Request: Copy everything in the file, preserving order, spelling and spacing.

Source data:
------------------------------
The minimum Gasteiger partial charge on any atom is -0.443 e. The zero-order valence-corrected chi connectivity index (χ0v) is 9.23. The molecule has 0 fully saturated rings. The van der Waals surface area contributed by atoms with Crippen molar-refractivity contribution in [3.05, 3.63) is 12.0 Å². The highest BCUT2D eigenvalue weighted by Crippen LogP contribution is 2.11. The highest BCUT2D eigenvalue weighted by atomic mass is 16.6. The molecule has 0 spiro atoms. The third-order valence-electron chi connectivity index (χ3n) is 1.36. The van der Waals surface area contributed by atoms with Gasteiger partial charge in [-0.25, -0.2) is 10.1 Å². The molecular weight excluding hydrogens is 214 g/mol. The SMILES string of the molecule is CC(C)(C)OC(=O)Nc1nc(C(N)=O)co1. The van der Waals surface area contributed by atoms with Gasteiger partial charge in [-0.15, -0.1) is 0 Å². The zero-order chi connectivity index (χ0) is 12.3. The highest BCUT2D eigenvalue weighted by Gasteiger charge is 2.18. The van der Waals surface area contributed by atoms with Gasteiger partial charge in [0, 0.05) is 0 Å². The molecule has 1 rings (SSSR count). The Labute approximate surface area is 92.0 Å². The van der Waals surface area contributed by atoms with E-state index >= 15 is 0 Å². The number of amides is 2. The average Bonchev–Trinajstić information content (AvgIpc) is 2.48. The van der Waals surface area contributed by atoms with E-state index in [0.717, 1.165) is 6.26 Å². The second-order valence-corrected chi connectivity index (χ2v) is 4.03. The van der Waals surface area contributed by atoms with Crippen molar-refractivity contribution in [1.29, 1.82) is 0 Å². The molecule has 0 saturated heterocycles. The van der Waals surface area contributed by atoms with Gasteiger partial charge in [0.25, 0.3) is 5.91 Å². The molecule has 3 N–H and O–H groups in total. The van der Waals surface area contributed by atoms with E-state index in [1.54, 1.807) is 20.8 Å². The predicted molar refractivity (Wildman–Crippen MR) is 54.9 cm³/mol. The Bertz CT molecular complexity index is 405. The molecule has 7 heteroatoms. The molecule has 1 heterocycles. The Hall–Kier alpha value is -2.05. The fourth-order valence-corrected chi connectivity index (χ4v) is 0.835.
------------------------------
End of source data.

The minimum Gasteiger partial charge on any atom is -0.443 e. The zero-order valence-corrected chi connectivity index (χ0v) is 9.23. The molecule has 0 fully saturated rings. The van der Waals surface area contributed by atoms with Crippen molar-refractivity contribution in [3.05, 3.63) is 12.0 Å². The highest BCUT2D eigenvalue weighted by Crippen LogP contribution is 2.11. The highest BCUT2D eigenvalue weighted by atomic mass is 16.6. The molecule has 0 spiro atoms. The third-order valence-electron chi connectivity index (χ3n) is 1.36. The van der Waals surface area contributed by atoms with Gasteiger partial charge in [-0.25, -0.2) is 10.1 Å². The molecular weight excluding hydrogens is 214 g/mol. The SMILES string of the molecule is CC(C)(C)OC(=O)Nc1nc(C(N)=O)co1. The van der Waals surface area contributed by atoms with Gasteiger partial charge in [-0.15, -0.1) is 0 Å². The zero-order chi connectivity index (χ0) is 12.3. The highest BCUT2D eigenvalue weighted by Gasteiger charge is 2.18. The van der Waals surface area contributed by atoms with Gasteiger partial charge in [0, 0.05) is 0 Å². The molecule has 1 rings (SSSR count). The Labute approximate surface area is 92.0 Å². The van der Waals surface area contributed by atoms with E-state index >= 15 is 0 Å². The number of amides is 2. The average Bonchev–Trinajstić information content (AvgIpc) is 2.48. The van der Waals surface area contributed by atoms with E-state index in [0.717, 1.165) is 6.26 Å². The second-order valence-corrected chi connectivity index (χ2v) is 4.03. The van der Waals surface area contributed by atoms with Crippen molar-refractivity contribution in [1.29, 1.82) is 0 Å². The molecule has 0 saturated heterocycles. The van der Waals surface area contributed by atoms with Gasteiger partial charge in [0.25, 0.3) is 5.91 Å². The molecule has 3 N–H and O–H groups in total. The van der Waals surface area contributed by atoms with E-state index in [1.54, 1.807) is 20.8 Å². The predicted molar refractivity (Wildman–Crippen MR) is 54.9 cm³/mol. The Bertz CT molecular complexity index is 405. The molecule has 7 heteroatoms. The molecule has 1 heterocycles. The Hall–Kier alpha value is -2.05. The fourth-order valence-corrected chi connectivity index (χ4v) is 0.835.